Tag Archives: Data mining

Snowing Our Ignorance

It’s snowing here in Central North Carolina. Again. Is that unusual? Well, the area usually gets less than 6 inches of snow a year and we’re about to get 4 or so. We also got a few inches several weeks ago. When we got a dusting (and to my Yankee friends I know that 6 inches are pretty much just a dusting) of snow last year – maybe half an inch – the area came to a complete halt and schools were shut for 4 days. You can imagine what 4 inches will do. Fortunately, by the weekend it will be near 70 degrees so the accumulation shouldn’t be around very long.

Photo by Catherine Zaidova

Other than venting about the golf courses being covered in white, why do I bring this up? Because it’s symptomatic of something which has business implications. Increased snowfall, extreme temperature changes, and other weather phenomena are indicative of something going on. It’s pretty clear that something has changed and yet there are those who turn a scientific and factual issue into a political one. Folks, you can call it climate change or you can call it Fred but no matter what you call it, it is real.

You know, of course, that we don’t do politics here on the screed and my point isn’t that we need to acknowledge that the weird weather everywhere is the result of climate change. The point is that any businessperson can give their own interpretation about what they see going on in the market and in their own enterprise. The problem is that sometimes their interpretation conflicts with the empirical evidence – the facts. A single data point isn’t a reason to change your entire strategy, but when you have enough data points to produce a reliable trend, attention must be paid.

There are some very famous studies that were conducted by Stanford in 1975. They showed how people’s opinions are often unmoved by facts. One need not go a heck of a lot further than your own Facebook feed to see one person trying to change another’s mind using some fact-based evidence and failing miserably. The cold weather and snow here remind me that you can deny the facts but that denial won’t keep the snow from falling. Question the sources of information, question the interpretation of information, but once those questions are answered, don’t deny the facts. You still will have to shovel up the aftermath regardless. Make sense?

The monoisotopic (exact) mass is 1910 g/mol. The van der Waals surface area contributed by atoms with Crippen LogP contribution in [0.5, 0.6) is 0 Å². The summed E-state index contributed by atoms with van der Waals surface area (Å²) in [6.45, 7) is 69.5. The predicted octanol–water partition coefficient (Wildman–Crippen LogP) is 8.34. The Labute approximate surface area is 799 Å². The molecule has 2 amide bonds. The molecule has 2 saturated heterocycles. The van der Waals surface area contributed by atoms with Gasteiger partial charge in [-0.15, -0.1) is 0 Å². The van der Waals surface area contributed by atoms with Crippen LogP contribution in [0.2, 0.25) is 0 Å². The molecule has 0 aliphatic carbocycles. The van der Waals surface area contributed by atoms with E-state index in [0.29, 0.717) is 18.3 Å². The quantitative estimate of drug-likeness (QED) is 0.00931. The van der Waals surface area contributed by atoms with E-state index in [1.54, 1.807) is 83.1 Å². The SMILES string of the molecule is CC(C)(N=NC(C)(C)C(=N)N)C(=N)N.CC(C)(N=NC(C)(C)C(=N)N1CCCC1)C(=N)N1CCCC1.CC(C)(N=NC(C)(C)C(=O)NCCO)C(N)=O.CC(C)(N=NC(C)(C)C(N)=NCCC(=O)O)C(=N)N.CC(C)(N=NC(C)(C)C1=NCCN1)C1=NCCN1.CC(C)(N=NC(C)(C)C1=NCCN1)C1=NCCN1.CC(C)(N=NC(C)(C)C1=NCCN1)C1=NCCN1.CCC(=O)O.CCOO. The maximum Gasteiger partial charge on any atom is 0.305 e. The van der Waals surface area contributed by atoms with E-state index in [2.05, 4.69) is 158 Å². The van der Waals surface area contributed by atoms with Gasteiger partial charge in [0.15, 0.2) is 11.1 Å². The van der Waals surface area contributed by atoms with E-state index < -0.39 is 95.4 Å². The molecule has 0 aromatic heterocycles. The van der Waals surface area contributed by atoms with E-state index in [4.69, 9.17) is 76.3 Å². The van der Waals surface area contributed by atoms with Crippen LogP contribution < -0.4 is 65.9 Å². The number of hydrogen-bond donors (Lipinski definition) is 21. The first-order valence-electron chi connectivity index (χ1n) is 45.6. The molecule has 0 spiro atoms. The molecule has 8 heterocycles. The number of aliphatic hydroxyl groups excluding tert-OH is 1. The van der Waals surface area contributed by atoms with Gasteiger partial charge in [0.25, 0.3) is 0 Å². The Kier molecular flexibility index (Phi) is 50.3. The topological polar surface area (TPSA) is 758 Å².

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Filed under Reality checks, Thinking Aloud, What's Going On

The Pony

You’ve probably heard the old joke about the kid and the pile of horse manure.  There are many variants, but the basic story is that a kid is digging through a huge pile of horse manure.  When he is asked why his response is “with this much manure, there has to be a pony in here somewhere.”  It’s a story a use to help clients understand the nature of data.  Any of us who are in business see more and more of it each day.  In fact, we’re probably setting up systems to provide more of it to us as well.  The unfortunate truth is that most of it is…well…manure.

a Shetland Pony. Français : Un poné (Shetland).

(Photo credit: Wikipedia)

We’re after the pony, or at least we should be.  The pony is the actionable insights that are contained within the data and not the accumulation of data itself,  It does take a lot of digging, and that digging can begin only after we set up systems to gather and to organize the flood of data.  Knowing that website traffic grew as measured by session count tells you very little.  Understanding how it grew or if that growth was because a bunch of referrer spammers hit it gives you actionable information (update the spam filters!). Knowing that your store sales were up 5% without understanding that you’ve lost market share can cause you to think that you’re doing well when in fact you’re losing ground.

Say “so what” to yourself a lot.  If you can’t explain why a piece of data is meaningful, you need to discard it because it’s the manure surrounding the pony inside.  If you can’t put something into a broader context, push to do so. If you can’t determine a course of action based on a particular nugget of information, ignore it and keep digging until you get to the pony.  Make sense?

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Filed under Consulting

You Need Scouts

I don’t think there has been a baseball movie made that didn’t feature some weathered old guy seated in the bleachers somewhere.  He usually utters undecipherable baseball jargon while taking copious notes.  This, dear reader, is the baseball scout, who used to be how talent was discovered.  If you’ve seen or read Moneyball, you know that the scout is an endangered species.  This article from USA Today last week talks about how many pro scouts are still unemployed one month before the start of spring training.  The reason?  Data.

Photo by Justin Lafferty 00:19, 7 December 200...

(Photo credit: Wikipedia)

Baseball is in the throes of the Moneyball movement.  Teams have been laying off scouts and turning to sabermetrics, which Wikipedia defines as the empirical analysis of baseball, especially baseball statistics that measure in-game activity.  Baseball has fallen in love with data.  Maybe your business has too.

Here is the problem, both for you and for baseball.  There are certain things that don’t show up in data.  A player’s leadership qualities in the dugout aren’t quantifiable.  Potential can often be visible but not measurable.  That’s true in your office as well.  The data may show you what it happening but it’s hard for it to show you what could be happening.  That requires humans: scouts.